Fleet News

National Insurance rise ‘strengthens’ appeal of electric company cars

The increase in National Insurance Contributions (NIC), announced by the Government, will strengthen the financial appeal of choosing an electric vehicle (EV) as a company car, says Arval.

Employers pay NIC in several ways - on salaries, bonuses, and many employee benefits. The rates for those different kinds of NIC are all currently 13.8%. Following the 1.25 percentage point increase in NIC from April 2022, and subsequent Levy from April 2023, employers will pay NIC at an effective rate of 15.05%.

Employees have NIC deducted at source at different rates depending on their level of earnings, and each of those rates will also increase by 1.25 percentage points.  

Richard Cox, a consultant at Arval UK, said: “The change in NI improves the position of low carbon vehicles relative to others, so while there is an increase for EVs, it is much lower than for PHEV and much, much lower than for ICE.”

Figures from Arval show that for a £40,000 internal combustion engined (ICE) car, the monthly increase in employers’ NI paid on benefit-in-kind (BIK) taxation will be £11.67, whereas for a £45,000 petrol hybrid electric vehicle (PHEV), it will be £5.62, and for a £50,000 electric vehicle (EV), just £1.04.

Cox says that the biggest impact of the NI increase for employers and employees is on salaries, where there is a combined 2.5% increased tax charge.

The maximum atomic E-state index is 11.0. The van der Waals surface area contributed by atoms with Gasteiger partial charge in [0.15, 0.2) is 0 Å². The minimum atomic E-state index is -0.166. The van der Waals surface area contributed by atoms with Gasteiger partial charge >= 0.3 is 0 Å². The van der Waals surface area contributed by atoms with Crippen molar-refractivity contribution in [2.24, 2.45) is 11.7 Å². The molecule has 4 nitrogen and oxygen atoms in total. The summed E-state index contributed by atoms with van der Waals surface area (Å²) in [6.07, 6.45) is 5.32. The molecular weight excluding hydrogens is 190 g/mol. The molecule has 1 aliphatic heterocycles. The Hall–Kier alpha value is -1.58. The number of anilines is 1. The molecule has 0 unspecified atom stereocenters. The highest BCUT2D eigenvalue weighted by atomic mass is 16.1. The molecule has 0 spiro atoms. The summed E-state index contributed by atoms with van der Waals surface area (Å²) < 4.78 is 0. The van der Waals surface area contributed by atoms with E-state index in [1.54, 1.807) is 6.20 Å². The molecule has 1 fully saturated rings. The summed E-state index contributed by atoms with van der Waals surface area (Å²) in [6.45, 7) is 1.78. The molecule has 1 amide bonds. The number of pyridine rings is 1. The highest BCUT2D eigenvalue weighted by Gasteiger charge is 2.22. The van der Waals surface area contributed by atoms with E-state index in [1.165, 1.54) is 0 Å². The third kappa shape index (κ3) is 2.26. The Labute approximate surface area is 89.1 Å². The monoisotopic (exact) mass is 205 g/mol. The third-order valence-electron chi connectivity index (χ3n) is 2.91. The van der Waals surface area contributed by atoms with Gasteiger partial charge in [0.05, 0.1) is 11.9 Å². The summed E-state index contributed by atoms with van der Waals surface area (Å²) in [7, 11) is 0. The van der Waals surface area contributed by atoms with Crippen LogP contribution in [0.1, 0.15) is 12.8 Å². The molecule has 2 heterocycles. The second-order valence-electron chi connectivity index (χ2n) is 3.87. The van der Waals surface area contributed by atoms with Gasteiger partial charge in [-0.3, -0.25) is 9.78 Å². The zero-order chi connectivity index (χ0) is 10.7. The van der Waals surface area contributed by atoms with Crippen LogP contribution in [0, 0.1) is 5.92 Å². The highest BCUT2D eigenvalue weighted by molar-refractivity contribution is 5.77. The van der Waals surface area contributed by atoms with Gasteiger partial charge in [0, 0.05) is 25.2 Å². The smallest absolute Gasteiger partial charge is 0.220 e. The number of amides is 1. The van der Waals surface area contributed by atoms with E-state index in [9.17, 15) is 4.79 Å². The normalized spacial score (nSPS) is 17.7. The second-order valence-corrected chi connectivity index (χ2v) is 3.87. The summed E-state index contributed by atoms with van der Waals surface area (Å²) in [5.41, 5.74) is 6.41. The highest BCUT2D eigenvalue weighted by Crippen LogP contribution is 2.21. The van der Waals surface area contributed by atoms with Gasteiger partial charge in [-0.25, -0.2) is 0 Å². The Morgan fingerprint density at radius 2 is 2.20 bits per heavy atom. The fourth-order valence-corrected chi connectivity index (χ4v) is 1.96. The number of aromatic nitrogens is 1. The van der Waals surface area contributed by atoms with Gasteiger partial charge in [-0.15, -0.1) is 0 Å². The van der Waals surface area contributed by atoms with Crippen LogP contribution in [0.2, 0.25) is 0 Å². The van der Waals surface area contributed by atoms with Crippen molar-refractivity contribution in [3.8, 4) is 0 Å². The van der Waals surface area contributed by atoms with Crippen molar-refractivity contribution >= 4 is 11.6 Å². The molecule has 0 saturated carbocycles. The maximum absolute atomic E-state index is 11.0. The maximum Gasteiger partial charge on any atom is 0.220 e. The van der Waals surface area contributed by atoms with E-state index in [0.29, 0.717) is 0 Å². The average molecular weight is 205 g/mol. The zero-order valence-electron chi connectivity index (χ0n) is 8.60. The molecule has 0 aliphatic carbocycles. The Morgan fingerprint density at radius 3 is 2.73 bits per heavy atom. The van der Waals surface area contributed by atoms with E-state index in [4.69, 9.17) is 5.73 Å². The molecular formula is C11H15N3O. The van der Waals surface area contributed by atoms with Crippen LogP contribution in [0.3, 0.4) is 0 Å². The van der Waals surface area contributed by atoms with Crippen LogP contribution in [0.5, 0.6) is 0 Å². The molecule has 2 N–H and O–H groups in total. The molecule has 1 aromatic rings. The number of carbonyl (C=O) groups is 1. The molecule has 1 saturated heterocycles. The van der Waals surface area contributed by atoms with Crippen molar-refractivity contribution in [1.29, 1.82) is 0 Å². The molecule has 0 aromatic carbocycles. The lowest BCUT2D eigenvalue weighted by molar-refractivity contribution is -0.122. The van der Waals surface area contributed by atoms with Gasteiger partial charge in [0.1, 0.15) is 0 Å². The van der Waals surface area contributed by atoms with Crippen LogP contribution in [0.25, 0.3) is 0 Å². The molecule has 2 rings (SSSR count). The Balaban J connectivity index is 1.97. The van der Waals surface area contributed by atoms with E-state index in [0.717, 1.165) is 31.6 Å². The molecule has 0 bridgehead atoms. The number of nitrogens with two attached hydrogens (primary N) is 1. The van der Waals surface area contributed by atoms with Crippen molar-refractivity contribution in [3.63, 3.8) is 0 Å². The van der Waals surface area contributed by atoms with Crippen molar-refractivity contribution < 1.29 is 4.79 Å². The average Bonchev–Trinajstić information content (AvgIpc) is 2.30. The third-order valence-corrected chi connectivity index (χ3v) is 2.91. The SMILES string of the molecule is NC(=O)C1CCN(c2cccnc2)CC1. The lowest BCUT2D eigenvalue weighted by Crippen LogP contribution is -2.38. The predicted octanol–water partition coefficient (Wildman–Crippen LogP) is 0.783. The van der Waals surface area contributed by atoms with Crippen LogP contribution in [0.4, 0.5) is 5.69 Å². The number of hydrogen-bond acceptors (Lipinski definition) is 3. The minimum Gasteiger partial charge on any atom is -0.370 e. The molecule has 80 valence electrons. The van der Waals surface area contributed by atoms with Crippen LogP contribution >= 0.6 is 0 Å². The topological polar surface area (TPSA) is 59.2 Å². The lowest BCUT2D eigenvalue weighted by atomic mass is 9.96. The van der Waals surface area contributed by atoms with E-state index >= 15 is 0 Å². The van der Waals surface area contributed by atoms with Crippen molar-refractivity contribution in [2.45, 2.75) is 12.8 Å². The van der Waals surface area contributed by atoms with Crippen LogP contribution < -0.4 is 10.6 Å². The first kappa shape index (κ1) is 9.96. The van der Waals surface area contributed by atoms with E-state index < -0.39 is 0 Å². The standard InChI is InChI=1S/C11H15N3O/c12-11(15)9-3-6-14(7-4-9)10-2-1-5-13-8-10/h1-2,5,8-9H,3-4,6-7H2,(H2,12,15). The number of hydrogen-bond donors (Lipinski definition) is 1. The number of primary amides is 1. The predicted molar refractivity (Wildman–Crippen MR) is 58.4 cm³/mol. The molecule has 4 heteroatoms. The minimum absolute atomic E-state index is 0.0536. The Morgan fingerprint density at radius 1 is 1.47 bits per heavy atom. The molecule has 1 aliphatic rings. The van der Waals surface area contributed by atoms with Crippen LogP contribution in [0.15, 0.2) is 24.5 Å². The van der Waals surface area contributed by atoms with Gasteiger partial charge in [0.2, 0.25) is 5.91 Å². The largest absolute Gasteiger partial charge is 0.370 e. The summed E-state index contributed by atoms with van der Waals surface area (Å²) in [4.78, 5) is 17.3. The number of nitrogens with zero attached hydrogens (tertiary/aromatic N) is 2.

In contrast, for company cars the rate is half of that at 1.25%, because employees do not pay NI on benefits. 

“This is good news for company cars in the sense that the increase in NI is smaller than for cash options, although again it is important to underline that the amounts involved are quite small when measured on an individual basis,” he explained.

“The amounts involved for employers are not enormous – an additional 1.25% on NI is barely more than the increases we see in BIK rates each April but will certainly add up over a large fleet.”

He added that the increase would have the least effect on companies who use a whole life cost (WLC) model for constructing their choice lists.

Cox said: “A WLC based approach means that the NI increase will be automatically absorbed because it is part of the defined company car budget, although it does marginally reduce the buying power of employees unless the employer decides to make a compensatory increase.

“The NI increase does also make salary sacrifice schemes based around EVs even more attractive for both employers and employees.

“Employers will save on NI payments on salaries alongside a much lower charge on the BIK element, while employees will save more NI although there is no corresponding NI charge on the BIK.”

He added: “We are currently seeing a considerable increase in EV salary sacrifice schemes and this new development only adds to their attractiveness.”

According to the 2021 Arval Mobility Observatory Barometer, low tax rates on EVs have resulted in an increase – now 53% compared with 39% in 2020 – in employers offering sal/sac to non-company car drivers.

Leasing companies are also reporting a growing interest in salary sacrifice for electric cars, with low BIK rates for EVs driving company car adoption.

> Interested in comparing electric vehicle data? Check out our EV tool.

> Interested in ensuring the efficient use of EVs. Check out our dedicated editorial sections: Insight & policy | EV news | Charging & infrastructure | Costs & incentives | Benefit-in-kind | EV case studies | EV road tests

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